On Fri, 25 Aug 2000, Benjamin Pflugmann wrote:
> If I remember correctly from a former security discussion, the server
> sends a challange to the client (i.e. a random string) which gets
> encrypted with the password as seed. The encrypted string is sent back
> and verified by the server by proceeding the same procedure (as said,
> the server can easily decrypt the locally stored password string).
> So, no, the plain password is should never been sent around.
Best I can tell, if the browser isn't sending the password encrypted, it's
clear-text. So, it can be sniffed. Answer would be ssl, but, that forces
a restriction on the client.
Eventually, they'll have to do it, anyway, but, w/ respect to the topic at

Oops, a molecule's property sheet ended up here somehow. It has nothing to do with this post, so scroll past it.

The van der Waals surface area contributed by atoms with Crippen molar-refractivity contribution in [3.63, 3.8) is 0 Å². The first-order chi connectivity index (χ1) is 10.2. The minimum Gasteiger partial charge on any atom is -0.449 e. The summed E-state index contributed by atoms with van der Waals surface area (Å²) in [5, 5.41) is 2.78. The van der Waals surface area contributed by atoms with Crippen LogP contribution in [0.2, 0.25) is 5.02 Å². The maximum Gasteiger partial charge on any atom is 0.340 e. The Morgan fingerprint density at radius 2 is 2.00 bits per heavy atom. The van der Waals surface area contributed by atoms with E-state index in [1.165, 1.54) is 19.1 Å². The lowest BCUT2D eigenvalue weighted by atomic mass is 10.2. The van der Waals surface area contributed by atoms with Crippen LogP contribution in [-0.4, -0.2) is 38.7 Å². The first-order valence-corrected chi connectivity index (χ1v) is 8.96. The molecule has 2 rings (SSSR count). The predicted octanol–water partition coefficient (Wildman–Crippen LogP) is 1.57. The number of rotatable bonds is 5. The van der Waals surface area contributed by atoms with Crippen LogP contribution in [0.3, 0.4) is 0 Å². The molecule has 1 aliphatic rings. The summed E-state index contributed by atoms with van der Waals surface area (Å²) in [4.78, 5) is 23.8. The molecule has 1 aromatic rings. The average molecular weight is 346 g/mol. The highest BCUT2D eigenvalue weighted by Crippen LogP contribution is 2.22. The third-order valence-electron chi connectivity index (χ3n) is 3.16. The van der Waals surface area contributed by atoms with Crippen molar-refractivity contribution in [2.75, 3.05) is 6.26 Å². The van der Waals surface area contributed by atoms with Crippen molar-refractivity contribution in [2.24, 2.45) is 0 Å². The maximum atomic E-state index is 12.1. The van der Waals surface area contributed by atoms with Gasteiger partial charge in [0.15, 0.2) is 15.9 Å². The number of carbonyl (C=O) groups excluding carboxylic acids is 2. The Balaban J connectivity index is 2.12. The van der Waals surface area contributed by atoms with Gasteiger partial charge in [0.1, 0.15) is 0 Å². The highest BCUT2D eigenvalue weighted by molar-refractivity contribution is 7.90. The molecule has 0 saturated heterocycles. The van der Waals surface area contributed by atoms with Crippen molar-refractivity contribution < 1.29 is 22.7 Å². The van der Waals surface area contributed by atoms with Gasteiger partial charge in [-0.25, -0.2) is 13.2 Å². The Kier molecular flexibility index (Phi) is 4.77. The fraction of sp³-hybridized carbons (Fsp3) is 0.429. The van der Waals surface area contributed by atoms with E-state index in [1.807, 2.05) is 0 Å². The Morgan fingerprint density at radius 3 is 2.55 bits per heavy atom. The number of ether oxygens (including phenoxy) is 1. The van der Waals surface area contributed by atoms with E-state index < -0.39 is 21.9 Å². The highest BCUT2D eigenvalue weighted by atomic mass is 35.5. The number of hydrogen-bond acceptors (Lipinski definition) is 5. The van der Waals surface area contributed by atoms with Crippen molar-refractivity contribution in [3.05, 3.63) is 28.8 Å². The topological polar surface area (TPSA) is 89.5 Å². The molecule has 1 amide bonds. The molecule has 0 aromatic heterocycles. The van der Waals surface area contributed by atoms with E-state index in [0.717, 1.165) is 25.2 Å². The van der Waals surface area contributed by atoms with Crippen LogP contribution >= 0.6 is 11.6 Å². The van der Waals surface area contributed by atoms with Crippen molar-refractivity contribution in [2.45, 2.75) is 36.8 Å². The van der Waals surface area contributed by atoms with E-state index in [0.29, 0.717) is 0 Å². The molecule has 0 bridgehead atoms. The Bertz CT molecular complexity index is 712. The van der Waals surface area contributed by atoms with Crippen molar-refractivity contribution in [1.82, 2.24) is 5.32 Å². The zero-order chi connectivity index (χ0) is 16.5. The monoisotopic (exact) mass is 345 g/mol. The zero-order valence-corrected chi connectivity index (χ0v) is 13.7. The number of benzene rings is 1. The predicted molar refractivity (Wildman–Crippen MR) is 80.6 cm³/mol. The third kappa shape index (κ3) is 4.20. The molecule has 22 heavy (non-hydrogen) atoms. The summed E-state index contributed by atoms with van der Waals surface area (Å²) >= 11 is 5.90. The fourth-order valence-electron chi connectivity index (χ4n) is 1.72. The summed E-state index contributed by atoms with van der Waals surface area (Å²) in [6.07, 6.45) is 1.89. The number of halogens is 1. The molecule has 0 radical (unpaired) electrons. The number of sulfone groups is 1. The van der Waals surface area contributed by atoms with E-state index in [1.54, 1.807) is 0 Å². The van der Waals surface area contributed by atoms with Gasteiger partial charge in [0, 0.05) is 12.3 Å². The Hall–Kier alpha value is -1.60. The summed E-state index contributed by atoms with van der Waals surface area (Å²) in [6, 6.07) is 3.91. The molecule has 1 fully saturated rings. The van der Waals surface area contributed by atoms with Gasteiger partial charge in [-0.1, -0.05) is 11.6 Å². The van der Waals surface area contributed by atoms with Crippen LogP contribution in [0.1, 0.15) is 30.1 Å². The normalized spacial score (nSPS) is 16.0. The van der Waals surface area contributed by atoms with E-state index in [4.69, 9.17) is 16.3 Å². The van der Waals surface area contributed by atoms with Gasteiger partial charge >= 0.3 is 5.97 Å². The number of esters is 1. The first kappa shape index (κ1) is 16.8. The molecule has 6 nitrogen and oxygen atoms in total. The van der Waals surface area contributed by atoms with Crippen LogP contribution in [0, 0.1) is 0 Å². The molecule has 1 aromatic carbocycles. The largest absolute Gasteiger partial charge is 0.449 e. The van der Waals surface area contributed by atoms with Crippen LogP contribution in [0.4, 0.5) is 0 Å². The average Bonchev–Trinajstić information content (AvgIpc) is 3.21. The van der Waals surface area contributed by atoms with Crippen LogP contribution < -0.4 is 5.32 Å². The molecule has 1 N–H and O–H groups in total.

hand, once sent, the password is base64_encoded in PHPMySQLAdmin, and, can
be de-encoded to compare against the mysql dbase. It looks as follows:
/* 2000-08-23 22:26:59: Van
Authentication module for BTime Accounting Application
$headers = getallheaders();
Header("WWW-Authenticate: Basic realm=\"$PROG_NAME\"");
Header("HTTP/1.0 401 Unauthorized");
list($PHP_AUTH_USER, $PHP_AUTH_PW) = explode(":",
echo "<center>User was $PHP_AUTH_USER, Password was
The above helps me to use FrontPage Extensions authentication, unencode
the Auth string, and, use that to validate the user against the MySQL
database without having to work too hard on double-authentication
mechanisms. Not perfect, agreed, but, if they can sniff the clear-text
passwd sent, it's moot, anyway.
This is where firewalling your servers affords some level of protection
against these technologies as we explore them.
Granted, cracking a server is never impossible. >:(
Linux rocks!!! http://www.dedserius.com